We had two things in mind when my daughters and I planned a quick weekend getaway for January: cheap airfare and winter fun.
Because we couldn’t guarantee there would be snow in the Mile High City, we aimed higher to increase our chances. How high? About 9,000 feet, the altitude at the base of Winter Park Resort.
The day trip couldn’t have been easier. We hopped on Amtrak’s Winter Park Express at Union Station at 7 a.m. and settled in for the roughly 2-hour train ride. I had read online about the Winter Park Express, which runs on select days through March 25, and booked our tickets through Amtrak’s website for $29 apiece each way.
The journey was comfortable (nice reclining seats), and the conductor was a very capable travel guide, pointing out things (on the right, on the left, ahead) and talking about all the tunnels we’d be traveling through — 29 — and something I tuned out about the train’s fumes inside those tunnels.
For most of the way, the scenery was brown, but as we neared the end, the color palette changed, giving way to green and white.
Emerging from the 6-mile-plus Moffat Tunnel, it felt like we were in a postcard: snow-capped mountains and trees as far as the eyes could see.
These Florida natives were starting to get excited.
The only thing on our agenda, other than touching the snow, sitting in the snow, lying in the snow, throwing the snow and making really bad snowmen, was snow tubing down a hill. (There are plenty of other resort activities for the more adventuresome, from skiing to snow biking.)
Someone mentioned that we should get a reservation for tubing, so we took advantage of the free Village Cabriolet, open-air gondolas that provide stunning 360-degree views, to get to the tubing area. We signed some liability waivers we didn’t read and plunked down $78 to tube for one hour. Our rides were scheduled for 1 p.m., so we had a few hours to explore.
One of my daughters suggested we take a hike.
We inquired about where there might be a trail and were directed across the main road. We were encouraged to take the free bus there, so we did.
We found the Discovery/Challenger Trail and walked past some people who knew what they were doing. (We had on footwear made for fashion, not function, boots and sneakers. They were strapping on snowshoes.)
What a fun diversion the hike proved to be. The snow on the trail was compact, so we had little trouble navigating. The only thing that slowed our pace was stopping repeatedly to take cellphone photos of our surroundings, which at every turn seemed to get more beautiful, majestic trees covered in snow, thick blankets of it covering everything.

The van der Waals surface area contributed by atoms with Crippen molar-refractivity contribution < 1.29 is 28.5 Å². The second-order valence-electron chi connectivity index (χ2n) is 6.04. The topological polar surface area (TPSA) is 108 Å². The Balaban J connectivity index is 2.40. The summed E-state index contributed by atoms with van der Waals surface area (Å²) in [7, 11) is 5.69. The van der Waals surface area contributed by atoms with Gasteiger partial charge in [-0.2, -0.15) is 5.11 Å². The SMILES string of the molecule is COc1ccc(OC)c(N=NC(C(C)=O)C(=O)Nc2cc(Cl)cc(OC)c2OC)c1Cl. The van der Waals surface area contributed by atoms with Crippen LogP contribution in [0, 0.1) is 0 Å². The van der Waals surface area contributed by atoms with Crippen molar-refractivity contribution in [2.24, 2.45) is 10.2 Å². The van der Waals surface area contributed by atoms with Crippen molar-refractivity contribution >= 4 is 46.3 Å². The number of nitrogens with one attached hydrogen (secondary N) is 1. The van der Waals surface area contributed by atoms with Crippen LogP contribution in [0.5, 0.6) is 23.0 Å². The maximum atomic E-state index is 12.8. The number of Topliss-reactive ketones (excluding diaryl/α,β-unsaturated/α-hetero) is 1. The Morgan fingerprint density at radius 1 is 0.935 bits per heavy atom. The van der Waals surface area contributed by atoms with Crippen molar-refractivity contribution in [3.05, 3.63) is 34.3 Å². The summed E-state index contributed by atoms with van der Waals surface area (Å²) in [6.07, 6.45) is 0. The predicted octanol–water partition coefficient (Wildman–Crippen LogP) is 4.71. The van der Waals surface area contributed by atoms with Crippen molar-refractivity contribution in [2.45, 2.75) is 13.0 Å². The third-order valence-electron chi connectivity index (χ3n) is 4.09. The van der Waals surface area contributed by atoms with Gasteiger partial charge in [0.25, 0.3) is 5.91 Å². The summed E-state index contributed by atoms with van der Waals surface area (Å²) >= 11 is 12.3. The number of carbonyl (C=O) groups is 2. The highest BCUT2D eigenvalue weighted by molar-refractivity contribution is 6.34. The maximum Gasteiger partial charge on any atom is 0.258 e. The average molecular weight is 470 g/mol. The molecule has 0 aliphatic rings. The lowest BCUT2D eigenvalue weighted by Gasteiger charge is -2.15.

We had the place to ourselves, no people, no animals, just sheer tranquillity.
Benches along the path were heaped several feet high with the white stuff, but that didn’t stop me from sinking down and sitting on one. I stepped off the trail to see what that would be like, going lower and lower until the snow reached my upper thighs. It didn’t even feel cold.
We decided to turn back after about 20 minutes but were quickly halted as clouds gave way to blue sky. Is there no end to this picturesque setting?
When we made it to the highway, we took our chances and crossed on foot. Then it was off to the main village by gondola for sustenance. We opted for Doc’s Roadhouse, which was big on zesty cheese — in our chili, in our soup of the day, on our loaded fries.
Stomachs full, we went in and out of a few shops, then headed toward the gondolas. Tube time!
It all seemed a little intimidating, the instructions, the lanes, how to get in the tubes without taking off prematurely, so we started with the fourth of four lanes, the slow lane. I grabbed a single tube and my daughters grabbed a tube for two. Because we were first-timers, I went in front and they held on to my strap. We got the green light from an employee and took off, zipping to the bottom.
It was such a blast that we were eager to try a different lane. Our zeal was tempered, however, by the journey back up on the enclosed conveyor belt lift, tubes in tow. So. Darn. Slow.
Once we arrived at the top, we decided to try the fast lane, Lane 1. Definitely faster.
And we weren’t done yet. But first we had to, again, endure the dreaded people mover to get back to the top.
We moved to Lane 2, which was near a lifeguard stand that was empty, save for a small radio on its seat that played, of all things, Escape (The Pina Colada Song).
After the third run, my girls were done.
I went once more, finishing up with Lane 3.
Having mastered snow tubing, we boarded a gondola and returned to the main village, where we sipped Starbucks and indulged in a sugar waffle at Waffle Cabin and a Monte Cristo crepe and boozy hot chai drink (for me) at Goodys Mountain Cafe and Creperie. We also warmed ourselves by one of several fire pits and did a little shopping.
As the sun began its slow descent, it really started to cool off, so we holed up in a heated building to wait for the train.
It pulled in at about 4:30 p.m.
Not long after, we were underway and it was nap time.
Contact Dawn Cate at [email protected]